Nutrition and eating disorders

Jan Farmer running cross country; photo by Owen Barder

Jan Farmer running cross country

Nutrition for women runners

We shall look at a balanced diet for runners in Chapter 6.   However, there are a few issues that affect women more than men.

First, you should ensure that you get enough iron in your diet.  Iron is essential for transporting oxygen through your bloodstream, as well as providing a key building block of muscle tissue.  It is easy for women to become anaemic (i.e. have insufficient iron) because of menstruation.  In addition, some women don’t eat red meat, which is a major dietary source of iron.  If you don’t eat red meat, make sure that you get iron from sources such as dark green vegetables, beans and dried fruit.  Avoid drinking coffee or tea with your meals, as these interfere with the absorption of iron.  Watch carefully for the symptoms of anaemia, which include fatigue, palpitations, dizziness, dryness of mouth, sores in the corner of the mouth and brittle hair.  If necessary take a food supplement to maintain your iron levels.

Second, you should ensure that you have enough calcium.  This is essential for building strong bones, and avoiding osteoporosis; it may also help to reduce high blood pressure.  Dairy products are generally a good source of calcium; if you don’t eat dairy products then try to buy calcium-fortified alternatives (you can buy calcium-fortified mineral water, orange juice and soya milk, for example).

Third, some women runners don’t eat enough fat.  You need some fat in your diet, not least to ensure that you have healthy hair and skin.  Remember that some fats are good for you – try to increase your intake of monounsaturated fats (e.g. from olive oil and nuts) and essential fatty acids (e.g. from oily fish and seeds) while avoiding saturated fats (which mainly come from animal products).  See Chapter 6 for more details. Insufficient fat is highly correlated with amenorrhea (i.e. irregular periods – see above) which can have long term health repercussions.

Eating disorders

The number of women suffering from anorexia nervosa and bulimia nervosa is growing in many western societies.  People with anorexia nervosa restrict their food intake and have a distorted image of their bodies.  A person with bulimia nervosa may also restrict food intake, but binges occasionally, usually followed by self-induced vomiting or the use of laxatives.  On the negative side, compulsive running can be a symptom of an eating disorder.  On the positive side, running can promote a positive self-image and help to control body weight without resorting to unhealthy eating habits.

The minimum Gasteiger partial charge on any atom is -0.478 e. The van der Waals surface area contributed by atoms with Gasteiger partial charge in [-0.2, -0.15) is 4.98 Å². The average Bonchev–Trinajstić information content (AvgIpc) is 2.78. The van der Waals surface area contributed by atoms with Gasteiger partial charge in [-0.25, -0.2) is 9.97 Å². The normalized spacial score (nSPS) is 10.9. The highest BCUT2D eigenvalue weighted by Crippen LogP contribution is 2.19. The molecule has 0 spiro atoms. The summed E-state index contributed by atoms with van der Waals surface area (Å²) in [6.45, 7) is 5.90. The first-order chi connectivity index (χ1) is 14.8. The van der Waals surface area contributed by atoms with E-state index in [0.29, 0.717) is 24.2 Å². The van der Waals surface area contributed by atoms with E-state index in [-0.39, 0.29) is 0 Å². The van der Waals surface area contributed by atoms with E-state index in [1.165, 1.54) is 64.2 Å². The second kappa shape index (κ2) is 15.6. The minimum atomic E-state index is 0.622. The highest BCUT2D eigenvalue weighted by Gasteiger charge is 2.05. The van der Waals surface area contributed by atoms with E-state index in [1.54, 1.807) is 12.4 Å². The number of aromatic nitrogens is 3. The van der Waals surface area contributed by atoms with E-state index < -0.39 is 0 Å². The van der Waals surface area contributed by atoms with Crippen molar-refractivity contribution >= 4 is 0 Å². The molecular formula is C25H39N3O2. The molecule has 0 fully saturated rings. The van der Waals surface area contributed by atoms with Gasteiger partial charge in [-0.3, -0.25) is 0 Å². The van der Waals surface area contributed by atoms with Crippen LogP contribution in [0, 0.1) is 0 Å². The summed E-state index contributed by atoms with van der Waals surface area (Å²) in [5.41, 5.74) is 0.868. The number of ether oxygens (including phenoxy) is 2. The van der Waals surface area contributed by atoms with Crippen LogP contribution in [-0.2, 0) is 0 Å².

Running as a symptom of eating disorders

Compulsive exercising, including running, can be a symptom of bulimia.  Running can be a popular sport for women on the margin of bulimia, because it is such an effective way of burning calories.

It is sometimes difficult to recognise the early symptoms of eating disorders, especially in yourself.  It is important for people close to us – particularly family and good friends – to pay attention. While it is normal for competitive athletes to pay attention to their weight, some women runners may become fixated.  If you suspect that you, or someone close to you, may be suffering from an eating disorder, you should seek expert help right away.  Anorexia and bulimia are serious illnesses, and can be very damaging and, in extreme cases, fatal.

There is a larger group of people who don’t suffer from an eating disorder but who are a little bit too obsessive about what they eat. They sometimes live under a tyranny of counting every calorie, or every gram of fat.  This can be stressful for them, and those around them, and can be unhealthy if they are too restrictive in what they eat because they don’t get a balanced diet containing all the nutrients, vitamins and minerals that they need.  It is also frequently self-defeating: all too often they will go hungry throughout the day, eating too little for breakfast and lunch, who are so hungry by the end of the day that they eat too much.  As we shall see in Chapter 6, it is healthier to eat a large breakfast, and to eat little and often throughout the day.

Running as a way to a positive self-image

In Chapter 6 we shall look at how we can use exercise to help to manage weight and body fat.  In general, exercise is a much less damaging, and more sustainable, way to lose weight than dieting.  Controlling what you eat can be negative, destructive and unhealthy; while managing your weight through exercise promotes a positive self-image, confidence, and builds a healthy, sustainable lifestyle.

A runner’s journey from an eating disorder

It has been a journey of sorts over the course of nearly nine years. Something like a long, hard cross country course: undulating, rough ground, changeable weather – sometimes for and sometimes against!

What started out as a very negative and destructive relationship between food and running turned a corner and developed into a solid working partnership. Running alone helped me to gain self-reliance, strength and self-confidence. Little by little I learnt that to build on these traits required nourishment, both physically and emotionally, and that running tended to both these needs. Whereas running used to be a weapon used against food, slowly and gently it became an ally. Fuelling-up appropriately and pushing myself to finish a hard run, knowing and trusting that my body will carry me through to a strong finish instead of ending a race with feelings of emptiness and weakness is truly an empowering feeling. It’s given me the sense that, through effort, sheer hard work and respect for both others and myself, anything is possible!

Nia Parry, London.

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